Flappy Bird
Flappy Bird was taken down on 10 February.Google Play

As players come to terms with the fact that the hugely popular and ridiculously difficult mobile video game, Flappy Bird, from Vietnam-based developer Dong Nguyen has been taken off the shelves of both Google Play Store and iTunes Store, as previously pronounced by Nguyen, newer ways have been found by gamers to get the game back into Android phones.

The developer had filled us with hopes via his tweets and rare interviews that he is developing a sequel and newer versions of the successful game. However, all those news have come to a standstill following the pulling down of the game from stores.

The exact reason for removing it is not yet known. Nguyen says he felt that people "overused" the game and he could not take it anymore. Though he said in his tweets that it has nothing to do with legal issues, there have been rumors of a warning letter issued by Nintendo. Nintendo has called this a rumor and did not comment on it.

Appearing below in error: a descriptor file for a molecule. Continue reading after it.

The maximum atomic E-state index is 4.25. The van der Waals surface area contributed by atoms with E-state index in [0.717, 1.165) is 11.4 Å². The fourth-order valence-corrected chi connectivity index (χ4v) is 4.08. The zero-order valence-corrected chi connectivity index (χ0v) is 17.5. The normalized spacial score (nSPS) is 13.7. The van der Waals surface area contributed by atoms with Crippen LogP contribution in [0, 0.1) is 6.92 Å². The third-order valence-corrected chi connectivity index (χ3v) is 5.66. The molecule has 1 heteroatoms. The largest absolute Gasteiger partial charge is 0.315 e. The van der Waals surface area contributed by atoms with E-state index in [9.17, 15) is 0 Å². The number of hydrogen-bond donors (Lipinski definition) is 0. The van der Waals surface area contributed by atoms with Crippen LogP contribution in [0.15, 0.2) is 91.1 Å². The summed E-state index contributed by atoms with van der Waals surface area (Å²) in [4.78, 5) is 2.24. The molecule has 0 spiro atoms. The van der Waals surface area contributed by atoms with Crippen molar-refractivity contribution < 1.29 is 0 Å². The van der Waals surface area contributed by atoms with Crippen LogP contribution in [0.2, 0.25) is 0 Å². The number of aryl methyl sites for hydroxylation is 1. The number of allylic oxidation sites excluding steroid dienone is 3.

However, Android users have a way out, through which they will be able to get the game back on their devices.

Below, we give you step-by-step procedure to get Flappy Bird back on Android devices (Tech FirstPost):

1. Google search and find the 'Flappy Bird apk.'

2. If the website that hosts the apk has been blocked by Google for further downloads, then try out looking in popular torrent sites and download the file.

3. Go to Settings> Security> Unknown Sources> Tap 'OK' the ckeckbox that says - Allow installation of apps from unknown sources

4. Users can transfer the file to your SD card on the Android phone.

5. Go to File Explorer (previously installed via Google Store) and click the downloaded file.

6. This would have installed the Flappy Bird game.

Since Flappy Bird is not a big file and weighs less than 1MB, it will not be burning much data. The above steps might be breaking away from Google Play Games sign-in functionality.

Disclaimer: IBTimes India is not responsible for any damages incurred during the process. Proceed at your own risk